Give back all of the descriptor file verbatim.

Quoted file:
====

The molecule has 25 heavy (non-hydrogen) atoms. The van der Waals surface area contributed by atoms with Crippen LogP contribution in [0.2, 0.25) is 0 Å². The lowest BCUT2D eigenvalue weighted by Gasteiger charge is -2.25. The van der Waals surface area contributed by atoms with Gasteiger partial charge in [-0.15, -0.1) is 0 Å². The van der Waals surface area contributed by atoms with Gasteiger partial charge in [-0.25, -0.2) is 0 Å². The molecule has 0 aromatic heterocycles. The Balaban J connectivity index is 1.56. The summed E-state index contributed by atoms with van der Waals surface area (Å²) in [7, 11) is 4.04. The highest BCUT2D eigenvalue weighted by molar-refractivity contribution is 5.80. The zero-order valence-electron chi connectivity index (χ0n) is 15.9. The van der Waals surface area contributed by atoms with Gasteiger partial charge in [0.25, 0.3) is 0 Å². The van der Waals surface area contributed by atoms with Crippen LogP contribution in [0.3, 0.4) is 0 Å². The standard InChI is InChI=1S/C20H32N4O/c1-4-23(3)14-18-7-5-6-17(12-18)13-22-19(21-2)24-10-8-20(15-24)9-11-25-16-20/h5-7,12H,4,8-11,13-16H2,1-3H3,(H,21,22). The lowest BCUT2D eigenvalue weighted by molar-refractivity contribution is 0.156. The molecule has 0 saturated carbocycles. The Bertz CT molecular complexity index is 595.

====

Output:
The molecule has 25 heavy (non-hydrogen) atoms. The van der Waals surface area contributed by atoms with Crippen LogP contribution in [0.2, 0.25) is 0 Å². The lowest BCUT2D eigenvalue weighted by Gasteiger charge is -2.25. The van der Waals surface area contributed by atoms with Gasteiger partial charge in [-0.15, -0.1) is 0 Å². The van der Waals surface area contributed by atoms with Gasteiger partial charge in [-0.25, -0.2) is 0 Å². The molecule has 0 aromatic heterocycles. The Balaban J connectivity index is 1.56. The summed E-state index contributed by atoms with van der Waals surface area (Å²) in [7, 11) is 4.04. The highest BCUT2D eigenvalue weighted by molar-refractivity contribution is 5.80. The zero-order valence-electron chi connectivity index (χ0n) is 15.9. The van der Waals surface area contributed by atoms with Gasteiger partial charge in [0.25, 0.3) is 0 Å². The van der Waals surface area contributed by atoms with Crippen LogP contribution in [0.3, 0.4) is 0 Å². The standard InChI is InChI=1S/C20H32N4O/c1-4-23(3)14-18-7-5-6-17(12-18)13-22-19(21-2)24-10-8-20(15-24)9-11-25-16-20/h5-7,12H,4,8-11,13-16H2,1-3H3,(H,21,22). The lowest BCUT2D eigenvalue weighted by molar-refractivity contribution is 0.156. The molecule has 0 saturated carbocycles. The Bertz CT molecular complexity index is 595.